TN 31 (09-14)

PR 01310.032 New Hampshire

A. PR 14-164 Jennifer, SSN: ~ Validity of an adoption of a person over the age of twenty-one in New Hampshire

DATE: September 2, 2014

1. SYLLABUS

Under New Hampshire’s adoption statute, any individual may be adopted provided that if the adoptee is fourteen years of age or older, the adoptee consents to his or her own adoption, is appointed a guardian if the court determines one is necessary, and was unmarried at the time (or was married and consent is obtained from his or her spouse). In this case, the adoptee’s legal guardian (one of the individuals petitioning to adopt the adult “child”) signed for consent to the adoption on behalf of the adoptee. The court did not decide a guardian was necessary and the adoptee was not married at the time of the adoption. The adoption (for the purpose of establishing entitlement to child’s disability benefits) was determined to be valid and the adoptee is considered the child of the adopting parents. Therefore, the adoptee is entitled to child’s benefits on her adoptive parent’s record provided the requirements for child’s benefits under the Social Security Act are met.

2. OPINION

Issue

This memorandum is in response to your question whether the adoption of a person over the age of twenty-one in New Hampshire was legally valid for the purpose of establishing entitlement to child’s disability benefits on the records of the adoptive parents.

Short Answer

We believe the applicant’s adoption was valid under New Hampshire law, she meets the requirements for child’s benefits under the Social Security Act, and she is entitled to child’s benefits on the records of her adoptive parents.

Background

The applicant, Jennifer, was born on October in Worcester, Massachusetts. Jennifer’s biological mother is M~, whose whereabouts were not provided. Her biological father is R~, who is deceased. In July 1998, Jennifer began residing with E~ and A~, who have been married since May 1965. In November 2006, E~ and A~ were appointed as Jennifer’s legal guardians by the New Hampshire Probate Court. E~ and A~ each became entitled to old-age benefits in 2010. On May 8, 2014, they adopted Jennifer. The adoption took place in New Hampshire, where the parties reside. Jennifer was age twenty-five at the time of the adoption, and has never been married. She is currently receiving Supplemental Security Income benefits, with an onset date of May 1, 1990.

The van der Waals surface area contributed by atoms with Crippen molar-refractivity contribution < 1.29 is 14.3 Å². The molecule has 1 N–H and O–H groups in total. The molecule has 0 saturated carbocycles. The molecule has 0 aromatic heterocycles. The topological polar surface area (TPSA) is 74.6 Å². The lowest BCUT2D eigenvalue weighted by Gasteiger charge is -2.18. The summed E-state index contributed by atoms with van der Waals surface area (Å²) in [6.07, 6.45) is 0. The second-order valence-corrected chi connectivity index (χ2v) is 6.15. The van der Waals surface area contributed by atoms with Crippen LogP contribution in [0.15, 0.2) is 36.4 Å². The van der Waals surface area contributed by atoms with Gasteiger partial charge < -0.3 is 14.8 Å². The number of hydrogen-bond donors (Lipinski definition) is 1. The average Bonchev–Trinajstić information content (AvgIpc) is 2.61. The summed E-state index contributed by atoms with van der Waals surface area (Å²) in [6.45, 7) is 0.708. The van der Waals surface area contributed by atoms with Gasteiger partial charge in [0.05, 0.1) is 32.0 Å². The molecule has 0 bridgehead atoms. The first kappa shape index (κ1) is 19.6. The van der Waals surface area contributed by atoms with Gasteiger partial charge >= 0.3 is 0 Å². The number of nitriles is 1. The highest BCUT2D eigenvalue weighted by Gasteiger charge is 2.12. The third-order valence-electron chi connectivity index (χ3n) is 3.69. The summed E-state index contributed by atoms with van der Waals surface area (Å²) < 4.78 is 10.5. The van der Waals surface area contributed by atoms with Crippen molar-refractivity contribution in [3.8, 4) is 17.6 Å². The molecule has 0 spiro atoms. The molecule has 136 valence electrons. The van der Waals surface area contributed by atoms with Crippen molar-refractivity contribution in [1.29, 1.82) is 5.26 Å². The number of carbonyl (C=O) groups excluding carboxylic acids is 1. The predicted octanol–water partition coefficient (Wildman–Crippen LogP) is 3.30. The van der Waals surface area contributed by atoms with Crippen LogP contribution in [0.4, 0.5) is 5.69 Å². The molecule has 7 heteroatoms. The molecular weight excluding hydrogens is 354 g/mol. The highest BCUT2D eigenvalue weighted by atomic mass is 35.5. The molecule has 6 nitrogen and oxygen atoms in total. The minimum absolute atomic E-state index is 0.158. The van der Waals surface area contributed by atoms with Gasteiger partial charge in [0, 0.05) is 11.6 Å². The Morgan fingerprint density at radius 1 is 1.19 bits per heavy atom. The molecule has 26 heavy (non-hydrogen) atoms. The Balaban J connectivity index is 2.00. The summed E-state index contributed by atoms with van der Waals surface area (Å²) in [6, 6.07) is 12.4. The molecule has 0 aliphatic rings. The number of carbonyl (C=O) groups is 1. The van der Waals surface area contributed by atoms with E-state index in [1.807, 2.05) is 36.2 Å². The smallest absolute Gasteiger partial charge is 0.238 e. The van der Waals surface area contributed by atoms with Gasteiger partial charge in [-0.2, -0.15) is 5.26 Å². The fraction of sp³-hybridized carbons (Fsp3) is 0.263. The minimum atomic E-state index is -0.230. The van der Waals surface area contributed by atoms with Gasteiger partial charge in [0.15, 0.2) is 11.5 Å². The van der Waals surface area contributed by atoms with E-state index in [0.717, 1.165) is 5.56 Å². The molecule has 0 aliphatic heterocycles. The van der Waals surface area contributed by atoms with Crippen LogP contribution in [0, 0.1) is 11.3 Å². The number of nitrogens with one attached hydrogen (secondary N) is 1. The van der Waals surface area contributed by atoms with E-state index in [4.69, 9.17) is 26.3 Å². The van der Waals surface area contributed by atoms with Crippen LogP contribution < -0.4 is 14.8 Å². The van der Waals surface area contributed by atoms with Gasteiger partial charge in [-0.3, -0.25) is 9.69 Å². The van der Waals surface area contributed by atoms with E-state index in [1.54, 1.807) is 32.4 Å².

Applicable Law & Analysis

Under the Social Security Act, a child is entitled to benefits on the earnings record of an insured person who is entitled to old-age or disability benefits or who has died if the child meets five criteria. Social Security Act § 202(d)(1), 42 U.S.C. § 402(d)(1) (2013); 20 C.F.R. § 404.350(a) (2014). Specifically, the child must (1) be the insured person’s child, based on a relationship defined in 20 C.F.R. sections 404.355 through 404.359; (2) be dependent upon the insured person, as defined in 20 C.F.R. sections 404.360 through 404.365; (3) apply; (4) be unmarried; and (5) be under age eighteen, have a disability that began before age twenty-two, or qualify as a full-time student. 20 C.F.R. § 404.350(a) (2014).

In this case, the applicant meets criterion (3) because she has applied for child’s benefits on the records of her adoptive parents. She is also unmarried, and thus meets criterion (4). She satisfies criterion (5) because she has previously established that she has been disabled since May 1, 1990, prior to her twenty-second birthday.

As an adopted child, the requirements for the applicant to meet criterion (2) depend on whether she was legally adopted by the number holder before or after the number holder became entitled to benefits. See 20 C.F.R. § 404.362(a) (2014) (setting forth requirements for a legally adopted child to be deemed dependent); POMS RS 00203.080.A.4 (2013) (clarifying that the same test for determining dependency applies to disabled children age eighteen or over as to children under age eighteen). A child adopted before the number holder became entitled to benefits is automatically deemed dependent on the number holder, while a child adopted afterward must meet additional requirements to establish dependency. See 20 C.F.R. § 404.362(a)&(b) (2014). Relevant here, an adopted child will be deemed dependent on the insured if she lived with the insured for the year immediately preceding the month in which her adoption was issued. See 20 C.F.R. § 404.362(b)(ii) (2014). [1] Jennifer was adopted in 2014, after both of her adoptive parents became entitled to benefits in 2010. However, Jennifer has lived with them since July 1998, indicating that she lived with them for the year preceding the month in which her adoption was issued. Therefore, as long as her adoption was legally valid, she is dependent on the number holders and meets criterion (2).